Corey Staten

Corey Staten

Corey “the Talented Blind Guy” Staten is a museum educator at the Children’s Museum of Virginia (CMOV), and has been with them for 5 years. He creates and presents educational programs for school groups, based on science curriculum objectives set forth by the Virginia Department of Education. Corey uses JAWS to access work related emails, to conduct research on the internet, to complete contracts and invoices, and to write press releases for event promotions.

Corey is totally blind. He lost his vision at the age of 19 due to a condition called pseudotumor cerebri-false brain tumor. The condition was a reaction similar to post-viral meningitis, which caused inflammation within the fluid surrounding the cerebral-spinal sheath. The inflammation caused pressure on the optic nerve, depriving it of blood and oxygen. After an operation intended to save his vision, Corey awoke to a world of darkness.

However, Corey’s vision loss does not slow him down. In addition to working at the Children’s Museum, he is also the founder of an arts education ensemble called Atumpan Edutainment (AE). Founded in 1998, AE has grown from a hobby into his own personal business venture. The AE ensemble travels throughout the Mid-Atlantic Coastal Region teaching core curriculum academic objectives for social studies and science via world music, folklore, and dance.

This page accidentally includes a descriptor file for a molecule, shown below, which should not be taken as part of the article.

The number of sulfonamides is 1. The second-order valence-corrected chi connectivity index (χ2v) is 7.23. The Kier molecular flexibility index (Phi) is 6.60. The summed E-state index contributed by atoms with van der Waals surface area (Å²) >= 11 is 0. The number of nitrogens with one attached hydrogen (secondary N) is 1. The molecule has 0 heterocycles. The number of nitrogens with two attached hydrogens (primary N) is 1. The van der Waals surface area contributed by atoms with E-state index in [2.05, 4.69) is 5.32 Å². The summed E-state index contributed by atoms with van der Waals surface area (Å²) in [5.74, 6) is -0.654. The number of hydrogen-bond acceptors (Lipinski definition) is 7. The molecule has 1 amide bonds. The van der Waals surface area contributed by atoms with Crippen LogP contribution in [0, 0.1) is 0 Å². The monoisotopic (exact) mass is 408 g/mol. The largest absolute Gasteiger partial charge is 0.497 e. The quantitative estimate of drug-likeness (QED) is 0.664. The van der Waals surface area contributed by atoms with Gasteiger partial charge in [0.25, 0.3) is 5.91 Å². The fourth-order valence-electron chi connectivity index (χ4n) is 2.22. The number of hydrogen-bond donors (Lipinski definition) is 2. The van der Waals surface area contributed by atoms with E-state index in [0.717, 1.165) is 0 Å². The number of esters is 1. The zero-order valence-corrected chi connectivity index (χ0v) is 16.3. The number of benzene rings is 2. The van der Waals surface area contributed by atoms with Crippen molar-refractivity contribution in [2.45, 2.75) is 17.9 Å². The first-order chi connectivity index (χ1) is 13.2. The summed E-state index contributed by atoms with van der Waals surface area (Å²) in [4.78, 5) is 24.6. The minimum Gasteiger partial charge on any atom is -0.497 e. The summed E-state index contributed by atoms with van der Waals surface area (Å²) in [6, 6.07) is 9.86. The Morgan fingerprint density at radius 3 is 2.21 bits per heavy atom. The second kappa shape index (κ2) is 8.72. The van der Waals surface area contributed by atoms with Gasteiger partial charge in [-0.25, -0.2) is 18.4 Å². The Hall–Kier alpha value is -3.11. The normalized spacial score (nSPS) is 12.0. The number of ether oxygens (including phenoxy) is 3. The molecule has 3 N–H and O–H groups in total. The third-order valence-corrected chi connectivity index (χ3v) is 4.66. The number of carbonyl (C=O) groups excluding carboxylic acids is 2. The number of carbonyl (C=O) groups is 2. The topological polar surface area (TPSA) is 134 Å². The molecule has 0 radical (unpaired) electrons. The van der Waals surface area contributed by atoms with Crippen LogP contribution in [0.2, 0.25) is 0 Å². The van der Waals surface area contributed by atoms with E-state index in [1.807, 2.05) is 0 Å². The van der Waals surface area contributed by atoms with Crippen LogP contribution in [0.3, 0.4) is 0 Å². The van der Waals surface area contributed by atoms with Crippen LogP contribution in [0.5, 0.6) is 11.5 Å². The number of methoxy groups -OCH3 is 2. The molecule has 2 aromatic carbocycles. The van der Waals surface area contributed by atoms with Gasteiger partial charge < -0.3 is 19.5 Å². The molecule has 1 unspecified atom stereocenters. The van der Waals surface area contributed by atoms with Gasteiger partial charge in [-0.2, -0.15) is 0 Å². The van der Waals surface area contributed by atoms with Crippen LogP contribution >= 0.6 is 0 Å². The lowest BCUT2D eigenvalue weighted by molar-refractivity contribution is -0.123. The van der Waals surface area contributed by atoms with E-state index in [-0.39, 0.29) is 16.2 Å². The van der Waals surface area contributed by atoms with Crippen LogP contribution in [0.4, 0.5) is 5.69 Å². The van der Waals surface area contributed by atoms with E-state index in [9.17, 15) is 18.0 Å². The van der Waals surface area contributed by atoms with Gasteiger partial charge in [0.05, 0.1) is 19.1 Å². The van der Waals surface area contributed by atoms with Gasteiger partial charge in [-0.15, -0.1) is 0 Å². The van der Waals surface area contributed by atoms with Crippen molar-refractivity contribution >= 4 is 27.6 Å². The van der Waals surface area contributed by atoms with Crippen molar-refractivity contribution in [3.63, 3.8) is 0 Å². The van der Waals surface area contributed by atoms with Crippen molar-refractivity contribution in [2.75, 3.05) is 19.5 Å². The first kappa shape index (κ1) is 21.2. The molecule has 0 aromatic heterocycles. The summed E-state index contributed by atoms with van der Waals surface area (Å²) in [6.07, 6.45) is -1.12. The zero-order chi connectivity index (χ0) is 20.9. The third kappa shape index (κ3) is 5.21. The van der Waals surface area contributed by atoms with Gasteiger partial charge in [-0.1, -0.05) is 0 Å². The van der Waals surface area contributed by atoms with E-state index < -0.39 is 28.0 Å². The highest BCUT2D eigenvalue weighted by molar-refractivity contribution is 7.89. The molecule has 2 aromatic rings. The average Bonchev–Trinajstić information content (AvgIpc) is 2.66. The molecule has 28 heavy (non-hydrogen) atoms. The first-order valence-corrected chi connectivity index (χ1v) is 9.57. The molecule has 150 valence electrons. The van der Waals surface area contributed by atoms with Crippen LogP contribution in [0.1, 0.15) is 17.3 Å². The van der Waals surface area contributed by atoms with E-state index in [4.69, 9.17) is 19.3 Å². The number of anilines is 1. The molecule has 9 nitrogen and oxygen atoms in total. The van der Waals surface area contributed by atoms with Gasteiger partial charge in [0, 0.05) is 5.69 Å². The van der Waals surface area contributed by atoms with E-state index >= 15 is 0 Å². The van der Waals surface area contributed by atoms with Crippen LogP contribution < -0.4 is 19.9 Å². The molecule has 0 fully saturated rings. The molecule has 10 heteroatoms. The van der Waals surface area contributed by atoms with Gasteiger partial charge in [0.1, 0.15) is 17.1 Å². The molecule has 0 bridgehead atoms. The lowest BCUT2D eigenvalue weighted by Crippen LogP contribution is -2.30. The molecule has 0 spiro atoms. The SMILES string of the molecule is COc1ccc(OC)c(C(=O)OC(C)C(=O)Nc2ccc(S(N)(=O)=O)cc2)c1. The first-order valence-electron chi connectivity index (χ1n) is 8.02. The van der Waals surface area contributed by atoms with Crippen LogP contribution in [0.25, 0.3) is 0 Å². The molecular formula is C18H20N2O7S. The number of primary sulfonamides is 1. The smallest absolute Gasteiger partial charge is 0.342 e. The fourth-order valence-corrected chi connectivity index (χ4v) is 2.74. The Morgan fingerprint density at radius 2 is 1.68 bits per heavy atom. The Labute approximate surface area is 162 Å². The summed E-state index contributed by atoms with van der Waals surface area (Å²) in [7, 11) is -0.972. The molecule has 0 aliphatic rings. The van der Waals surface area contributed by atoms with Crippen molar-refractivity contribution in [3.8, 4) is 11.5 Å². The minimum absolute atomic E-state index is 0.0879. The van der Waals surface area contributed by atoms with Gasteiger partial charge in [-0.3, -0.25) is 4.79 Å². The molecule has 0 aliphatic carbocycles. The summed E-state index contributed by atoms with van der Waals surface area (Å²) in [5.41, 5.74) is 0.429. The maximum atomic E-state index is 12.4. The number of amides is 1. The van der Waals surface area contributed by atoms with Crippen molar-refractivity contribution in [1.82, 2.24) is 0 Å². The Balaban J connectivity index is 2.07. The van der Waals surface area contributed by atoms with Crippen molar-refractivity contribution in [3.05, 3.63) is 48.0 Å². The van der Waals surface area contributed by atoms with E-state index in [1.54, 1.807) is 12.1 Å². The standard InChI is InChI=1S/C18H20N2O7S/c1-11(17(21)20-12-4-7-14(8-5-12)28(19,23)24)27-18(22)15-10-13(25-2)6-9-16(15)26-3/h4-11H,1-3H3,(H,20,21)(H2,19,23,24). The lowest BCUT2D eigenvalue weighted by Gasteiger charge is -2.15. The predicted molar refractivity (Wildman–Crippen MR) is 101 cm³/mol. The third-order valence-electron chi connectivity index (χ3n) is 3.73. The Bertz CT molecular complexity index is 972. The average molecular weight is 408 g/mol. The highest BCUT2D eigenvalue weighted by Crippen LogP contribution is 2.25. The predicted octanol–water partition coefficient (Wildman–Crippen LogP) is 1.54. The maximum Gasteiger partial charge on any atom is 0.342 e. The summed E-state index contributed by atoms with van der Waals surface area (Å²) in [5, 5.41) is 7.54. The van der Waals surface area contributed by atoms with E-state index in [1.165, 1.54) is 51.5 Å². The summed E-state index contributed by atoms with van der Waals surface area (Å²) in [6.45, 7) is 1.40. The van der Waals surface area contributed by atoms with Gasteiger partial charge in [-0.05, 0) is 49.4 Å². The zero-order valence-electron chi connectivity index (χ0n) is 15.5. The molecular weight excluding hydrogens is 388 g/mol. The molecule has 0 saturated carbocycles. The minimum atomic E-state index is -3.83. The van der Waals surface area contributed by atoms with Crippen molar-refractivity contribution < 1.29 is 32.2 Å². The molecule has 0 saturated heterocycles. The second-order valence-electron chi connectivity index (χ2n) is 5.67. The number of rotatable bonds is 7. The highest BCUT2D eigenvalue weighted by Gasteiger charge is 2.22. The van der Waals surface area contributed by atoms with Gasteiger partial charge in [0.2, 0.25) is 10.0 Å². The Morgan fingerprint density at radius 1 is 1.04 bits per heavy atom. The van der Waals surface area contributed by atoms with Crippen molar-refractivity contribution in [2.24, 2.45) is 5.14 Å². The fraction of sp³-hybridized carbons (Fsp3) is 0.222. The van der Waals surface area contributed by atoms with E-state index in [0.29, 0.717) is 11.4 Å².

Additionally, Corey is an accomplished playwright with several stage-play scripts produced at several local theaters including The Hurrah Players Family Theater, the Crispus Attucks Cultural Center, the Chrysler Museum’s Kaufmann Theater, and Willett Hall.

Corey’s success is attributed to creativity, faith, family, and friends. He said, “One who is vision impaired has to adapt to the sighted world every day. Being able to think on my feet, having a strong sense of faith that anything is possible, and having a great network of family and friends who stand behind me with encouragement is great. Also, having co-workers and supervisors who are willing to view my blindness as a different ability versus a disability allows both parties to capitalize on my talents.”